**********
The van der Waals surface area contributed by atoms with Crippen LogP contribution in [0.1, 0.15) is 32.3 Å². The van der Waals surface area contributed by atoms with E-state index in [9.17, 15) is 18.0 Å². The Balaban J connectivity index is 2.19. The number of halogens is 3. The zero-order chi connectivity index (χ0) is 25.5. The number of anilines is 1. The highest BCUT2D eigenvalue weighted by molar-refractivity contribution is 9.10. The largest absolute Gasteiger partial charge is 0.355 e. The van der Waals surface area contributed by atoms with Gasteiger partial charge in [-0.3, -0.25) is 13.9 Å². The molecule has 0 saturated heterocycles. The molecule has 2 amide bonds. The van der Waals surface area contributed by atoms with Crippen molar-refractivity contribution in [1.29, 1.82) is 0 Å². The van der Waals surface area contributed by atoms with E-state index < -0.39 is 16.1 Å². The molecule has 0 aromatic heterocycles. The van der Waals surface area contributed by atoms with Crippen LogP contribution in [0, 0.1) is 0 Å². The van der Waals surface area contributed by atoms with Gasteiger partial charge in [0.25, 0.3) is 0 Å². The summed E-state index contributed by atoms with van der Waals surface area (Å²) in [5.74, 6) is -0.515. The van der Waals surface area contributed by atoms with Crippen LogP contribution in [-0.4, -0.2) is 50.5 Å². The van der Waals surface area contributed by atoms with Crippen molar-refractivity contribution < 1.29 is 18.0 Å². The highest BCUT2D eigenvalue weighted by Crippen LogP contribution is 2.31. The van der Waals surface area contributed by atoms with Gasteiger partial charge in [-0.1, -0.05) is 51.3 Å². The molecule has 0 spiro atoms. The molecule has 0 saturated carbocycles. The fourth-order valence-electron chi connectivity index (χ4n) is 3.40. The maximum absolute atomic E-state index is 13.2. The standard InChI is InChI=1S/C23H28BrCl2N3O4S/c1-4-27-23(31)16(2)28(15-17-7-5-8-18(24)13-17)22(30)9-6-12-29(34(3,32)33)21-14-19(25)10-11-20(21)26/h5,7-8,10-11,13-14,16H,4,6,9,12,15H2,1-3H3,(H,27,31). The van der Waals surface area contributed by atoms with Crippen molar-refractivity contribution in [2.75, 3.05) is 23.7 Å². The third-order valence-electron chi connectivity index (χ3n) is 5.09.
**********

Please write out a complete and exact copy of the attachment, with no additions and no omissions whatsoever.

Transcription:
The van der Waals surface area contributed by atoms with Crippen LogP contribution in [0.1, 0.15) is 32.3 Å². The van der Waals surface area contributed by atoms with E-state index in [9.17, 15) is 18.0 Å². The Balaban J connectivity index is 2.19. The number of halogens is 3. The zero-order chi connectivity index (χ0) is 25.5. The number of anilines is 1. The highest BCUT2D eigenvalue weighted by molar-refractivity contribution is 9.10. The largest absolute Gasteiger partial charge is 0.355 e. The van der Waals surface area contributed by atoms with Gasteiger partial charge in [-0.3, -0.25) is 13.9 Å². The molecule has 0 saturated heterocycles. The molecule has 2 amide bonds. The van der Waals surface area contributed by atoms with Crippen molar-refractivity contribution in [1.29, 1.82) is 0 Å². The van der Waals surface area contributed by atoms with E-state index < -0.39 is 16.1 Å². The molecule has 0 aromatic heterocycles. The van der Waals surface area contributed by atoms with Crippen LogP contribution in [0, 0.1) is 0 Å². The van der Waals surface area contributed by atoms with Gasteiger partial charge in [0.25, 0.3) is 0 Å². The summed E-state index contributed by atoms with van der Waals surface area (Å²) in [5.74, 6) is -0.515. The van der Waals surface area contributed by atoms with Crippen LogP contribution in [-0.4, -0.2) is 50.5 Å². The van der Waals surface area contributed by atoms with Crippen molar-refractivity contribution < 1.29 is 18.0 Å². The highest BCUT2D eigenvalue weighted by Crippen LogP contribution is 2.31. The van der Waals surface area contributed by atoms with Gasteiger partial charge in [-0.1, -0.05) is 51.3 Å². The molecule has 0 spiro atoms. The molecule has 0 saturated carbocycles. The fourth-order valence-electron chi connectivity index (χ4n) is 3.40. The maximum absolute atomic E-state index is 13.2. The standard InChI is InChI=1S/C23H28BrCl2N3O4S/c1-4-27-23(31)16(2)28(15-17-7-5-8-18(24)13-17)22(30)9-6-12-29(34(3,32)33)21-14-19(25)10-11-20(21)26/h5,7-8,10-11,13-14,16H,4,6,9,12,15H2,1-3H3,(H,27,31). The van der Waals surface area contributed by atoms with Crippen molar-refractivity contribution in [2.75, 3.05) is 23.7 Å². The third-order valence-electron chi connectivity index (χ3n) is 5.09.